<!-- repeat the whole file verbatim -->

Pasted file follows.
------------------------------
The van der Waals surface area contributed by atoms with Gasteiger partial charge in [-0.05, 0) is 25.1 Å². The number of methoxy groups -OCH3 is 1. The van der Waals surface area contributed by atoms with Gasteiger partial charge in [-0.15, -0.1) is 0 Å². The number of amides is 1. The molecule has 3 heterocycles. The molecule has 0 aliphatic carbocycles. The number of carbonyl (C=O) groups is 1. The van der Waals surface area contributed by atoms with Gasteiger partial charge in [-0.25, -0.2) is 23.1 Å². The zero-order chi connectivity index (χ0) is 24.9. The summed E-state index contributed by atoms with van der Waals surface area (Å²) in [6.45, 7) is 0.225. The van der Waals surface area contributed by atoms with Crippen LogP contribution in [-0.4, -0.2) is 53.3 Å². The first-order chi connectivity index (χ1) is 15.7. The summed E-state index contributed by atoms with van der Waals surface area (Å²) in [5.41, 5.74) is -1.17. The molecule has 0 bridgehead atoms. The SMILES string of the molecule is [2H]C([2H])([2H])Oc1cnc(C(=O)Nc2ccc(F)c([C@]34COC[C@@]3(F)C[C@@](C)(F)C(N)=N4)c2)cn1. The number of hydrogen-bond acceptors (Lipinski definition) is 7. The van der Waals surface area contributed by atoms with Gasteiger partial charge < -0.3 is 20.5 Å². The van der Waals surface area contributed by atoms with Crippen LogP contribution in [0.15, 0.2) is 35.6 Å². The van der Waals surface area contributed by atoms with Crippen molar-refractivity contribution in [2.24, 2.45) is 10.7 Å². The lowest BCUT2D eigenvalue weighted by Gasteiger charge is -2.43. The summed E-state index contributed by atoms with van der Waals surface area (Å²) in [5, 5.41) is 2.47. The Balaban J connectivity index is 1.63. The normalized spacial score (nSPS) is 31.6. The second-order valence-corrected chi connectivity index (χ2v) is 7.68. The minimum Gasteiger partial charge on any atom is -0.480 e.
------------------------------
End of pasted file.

The van der Waals surface area contributed by atoms with Gasteiger partial charge in [-0.05, 0) is 25.1 Å². The number of methoxy groups -OCH3 is 1. The van der Waals surface area contributed by atoms with Gasteiger partial charge in [-0.15, -0.1) is 0 Å². The number of amides is 1. The molecule has 3 heterocycles. The molecule has 0 aliphatic carbocycles. The number of carbonyl (C=O) groups is 1. The van der Waals surface area contributed by atoms with Gasteiger partial charge in [-0.25, -0.2) is 23.1 Å². The zero-order chi connectivity index (χ0) is 24.9. The summed E-state index contributed by atoms with van der Waals surface area (Å²) in [6.45, 7) is 0.225. The van der Waals surface area contributed by atoms with Crippen LogP contribution in [-0.4, -0.2) is 53.3 Å². The first-order chi connectivity index (χ1) is 15.7. The summed E-state index contributed by atoms with van der Waals surface area (Å²) in [5.41, 5.74) is -1.17. The molecule has 0 bridgehead atoms. The SMILES string of the molecule is [2H]C([2H])([2H])Oc1cnc(C(=O)Nc2ccc(F)c([C@]34COC[C@@]3(F)C[C@@](C)(F)C(N)=N4)c2)cn1. The number of hydrogen-bond acceptors (Lipinski definition) is 7. The van der Waals surface area contributed by atoms with Gasteiger partial charge < -0.3 is 20.5 Å². The van der Waals surface area contributed by atoms with Crippen LogP contribution in [0.15, 0.2) is 35.6 Å². The van der Waals surface area contributed by atoms with Crippen molar-refractivity contribution in [2.24, 2.45) is 10.7 Å². The lowest BCUT2D eigenvalue weighted by Gasteiger charge is -2.43. The summed E-state index contributed by atoms with van der Waals surface area (Å²) in [5, 5.41) is 2.47. The Balaban J connectivity index is 1.63. The normalized spacial score (nSPS) is 31.6. The second-order valence-corrected chi connectivity index (χ2v) is 7.68. The minimum Gasteiger partial charge on any atom is -0.480 e.